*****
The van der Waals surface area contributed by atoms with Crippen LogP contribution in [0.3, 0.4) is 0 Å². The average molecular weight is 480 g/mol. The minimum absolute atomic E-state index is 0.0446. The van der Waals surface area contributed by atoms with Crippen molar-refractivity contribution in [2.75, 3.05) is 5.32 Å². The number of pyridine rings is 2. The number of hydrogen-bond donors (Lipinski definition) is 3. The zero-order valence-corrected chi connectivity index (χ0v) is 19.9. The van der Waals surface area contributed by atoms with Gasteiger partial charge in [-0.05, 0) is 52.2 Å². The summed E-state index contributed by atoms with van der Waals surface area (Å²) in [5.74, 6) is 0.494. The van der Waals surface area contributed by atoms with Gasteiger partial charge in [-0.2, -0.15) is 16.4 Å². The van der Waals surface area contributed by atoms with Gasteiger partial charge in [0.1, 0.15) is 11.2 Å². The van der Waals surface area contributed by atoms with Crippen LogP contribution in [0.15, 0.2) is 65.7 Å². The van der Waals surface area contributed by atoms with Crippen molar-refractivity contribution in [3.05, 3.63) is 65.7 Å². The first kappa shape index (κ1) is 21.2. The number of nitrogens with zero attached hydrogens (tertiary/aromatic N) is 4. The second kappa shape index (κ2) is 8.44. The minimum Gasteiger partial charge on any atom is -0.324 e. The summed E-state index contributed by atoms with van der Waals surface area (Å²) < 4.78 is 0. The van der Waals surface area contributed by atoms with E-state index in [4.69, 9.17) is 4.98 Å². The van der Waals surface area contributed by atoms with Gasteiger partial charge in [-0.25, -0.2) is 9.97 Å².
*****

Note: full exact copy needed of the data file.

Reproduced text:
The van der Waals surface area contributed by atoms with Crippen LogP contribution in [0.3, 0.4) is 0 Å². The average molecular weight is 480 g/mol. The minimum absolute atomic E-state index is 0.0446. The van der Waals surface area contributed by atoms with Crippen molar-refractivity contribution in [2.75, 3.05) is 5.32 Å². The number of pyridine rings is 2. The number of hydrogen-bond donors (Lipinski definition) is 3. The zero-order valence-corrected chi connectivity index (χ0v) is 19.9. The van der Waals surface area contributed by atoms with Gasteiger partial charge in [-0.05, 0) is 52.2 Å². The summed E-state index contributed by atoms with van der Waals surface area (Å²) in [5.74, 6) is 0.494. The van der Waals surface area contributed by atoms with Gasteiger partial charge in [-0.2, -0.15) is 16.4 Å². The van der Waals surface area contributed by atoms with Gasteiger partial charge in [0.1, 0.15) is 11.2 Å². The van der Waals surface area contributed by atoms with Crippen LogP contribution in [0.15, 0.2) is 65.7 Å². The van der Waals surface area contributed by atoms with Crippen molar-refractivity contribution in [3.05, 3.63) is 65.7 Å². The first kappa shape index (κ1) is 21.2. The number of nitrogens with zero attached hydrogens (tertiary/aromatic N) is 4. The second kappa shape index (κ2) is 8.44. The minimum Gasteiger partial charge on any atom is -0.324 e. The summed E-state index contributed by atoms with van der Waals surface area (Å²) < 4.78 is 0. The van der Waals surface area contributed by atoms with E-state index in [4.69, 9.17) is 4.98 Å². The van der Waals surface area contributed by atoms with Gasteiger partial charge in [-0.25, -0.2) is 9.97 Å².